Archibald Memorial Fountain restoration and conservation works

We’re restoring and conserving this great work of public art for future generations.

Sepia photograph of the fountain.
Archibald Fountain at night with St Mary's Cathedral in background

Project Status: In progress

What we’re doing

We’re restoring and maintaining the Archibald Memorial Fountain in Hyde Park north to ensure its function and to preserve it for future generations. The fountain is of national significance as a great work of public art.

Works include:-

  • heritage conservation
  • structural
  • waterproofing
  • hydraulic, electrical and mechanical service works.

History of the Archibald Fountain

The Archibald Memorial Fountain is an iconic landmark in Sydney's Hyde Park. It was created by French sculptor François-Léon Sicard, following a bequest from its namesake Jules François Archibald. The memorial is located in Hyde Park north, at the centre of Birubi Circle, and at the intersection of the main avenues crossing Hyde Park. It is surrounded by grassed areas and park benches, making it a popular spot for locals and tourists alike to take photographs, or simply sit and enjoy the space. The fountain is accessible from Elizabeth Street, St James Road or College Street.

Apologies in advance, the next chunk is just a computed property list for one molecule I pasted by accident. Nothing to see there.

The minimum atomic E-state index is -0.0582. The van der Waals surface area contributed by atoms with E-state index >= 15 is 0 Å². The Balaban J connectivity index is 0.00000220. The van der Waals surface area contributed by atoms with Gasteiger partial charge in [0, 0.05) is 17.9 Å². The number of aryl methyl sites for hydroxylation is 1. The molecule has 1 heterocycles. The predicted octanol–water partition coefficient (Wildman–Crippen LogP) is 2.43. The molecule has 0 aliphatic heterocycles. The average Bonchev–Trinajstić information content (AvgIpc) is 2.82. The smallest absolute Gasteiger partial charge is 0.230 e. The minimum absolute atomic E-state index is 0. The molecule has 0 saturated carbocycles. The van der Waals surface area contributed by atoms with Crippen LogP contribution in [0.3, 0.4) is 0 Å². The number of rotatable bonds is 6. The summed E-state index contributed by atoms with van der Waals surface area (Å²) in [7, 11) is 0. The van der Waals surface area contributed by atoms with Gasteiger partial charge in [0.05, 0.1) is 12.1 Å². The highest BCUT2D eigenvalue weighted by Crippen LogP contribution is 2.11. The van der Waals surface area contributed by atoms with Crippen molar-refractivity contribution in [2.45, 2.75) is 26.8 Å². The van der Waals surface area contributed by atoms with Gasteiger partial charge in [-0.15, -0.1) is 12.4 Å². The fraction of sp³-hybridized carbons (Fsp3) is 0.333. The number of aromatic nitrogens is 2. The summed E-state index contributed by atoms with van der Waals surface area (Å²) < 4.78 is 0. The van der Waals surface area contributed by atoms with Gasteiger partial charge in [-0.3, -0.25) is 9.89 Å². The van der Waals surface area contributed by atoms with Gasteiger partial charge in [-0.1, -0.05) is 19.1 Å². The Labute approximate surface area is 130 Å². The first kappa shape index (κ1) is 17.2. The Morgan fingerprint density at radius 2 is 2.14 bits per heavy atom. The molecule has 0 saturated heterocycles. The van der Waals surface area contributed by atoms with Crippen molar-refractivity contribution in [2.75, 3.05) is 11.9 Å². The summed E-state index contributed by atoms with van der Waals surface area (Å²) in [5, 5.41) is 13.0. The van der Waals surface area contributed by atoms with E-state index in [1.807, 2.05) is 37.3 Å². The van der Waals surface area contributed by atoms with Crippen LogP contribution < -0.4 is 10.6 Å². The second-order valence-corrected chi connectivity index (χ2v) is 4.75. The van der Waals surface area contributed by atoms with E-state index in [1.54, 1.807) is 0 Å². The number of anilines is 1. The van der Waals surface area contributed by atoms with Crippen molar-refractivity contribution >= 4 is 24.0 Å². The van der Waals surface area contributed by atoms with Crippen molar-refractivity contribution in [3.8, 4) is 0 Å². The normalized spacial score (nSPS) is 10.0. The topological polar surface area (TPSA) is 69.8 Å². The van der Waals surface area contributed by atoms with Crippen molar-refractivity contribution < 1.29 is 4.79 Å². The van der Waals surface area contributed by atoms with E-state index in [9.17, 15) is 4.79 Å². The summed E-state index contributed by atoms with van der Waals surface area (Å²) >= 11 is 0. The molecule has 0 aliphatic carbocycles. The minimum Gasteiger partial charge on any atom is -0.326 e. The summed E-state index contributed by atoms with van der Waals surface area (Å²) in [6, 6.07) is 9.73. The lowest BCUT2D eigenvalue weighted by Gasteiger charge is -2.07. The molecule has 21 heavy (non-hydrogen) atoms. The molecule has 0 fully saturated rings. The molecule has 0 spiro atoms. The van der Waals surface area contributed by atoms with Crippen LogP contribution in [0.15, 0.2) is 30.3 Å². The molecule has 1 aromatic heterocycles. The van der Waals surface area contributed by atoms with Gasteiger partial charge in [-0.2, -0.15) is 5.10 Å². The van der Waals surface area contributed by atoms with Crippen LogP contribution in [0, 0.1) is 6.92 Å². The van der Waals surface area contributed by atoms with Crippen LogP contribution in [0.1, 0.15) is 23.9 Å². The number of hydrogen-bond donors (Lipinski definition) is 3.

The fountain commemorates the association between Australia and France in World War 1. It draws its themes from Greek antiquity and is an important example in Sydney of the classical revivalist sculpture of the 1920s and 1930s, known as art deco.

The fountain is approximately 18m in diameter and is in the shape of a hexagon. The artist, Sicard chose a mythical theme to express his message through the medium of a fountain. A bronze Apollo, the central raised figure standing approximately 6m high on a central pedestal, dominates the other mythical figures of Diana, Pan and the Minotaur. Behind Apollo a large arch of fine spray represents the rising sun and accentuates his dominant position. At Apollo’s feet, water sprays from horses’ heads into a series of 3 basins. Tortoises in the large hexagonal basin, and dolphins in the middle one, direct jets of water towards the centre.

Although commissioned to honour the association forged in war, the work was also to look forward to peace and Sicard allowed the peace theme to dominate.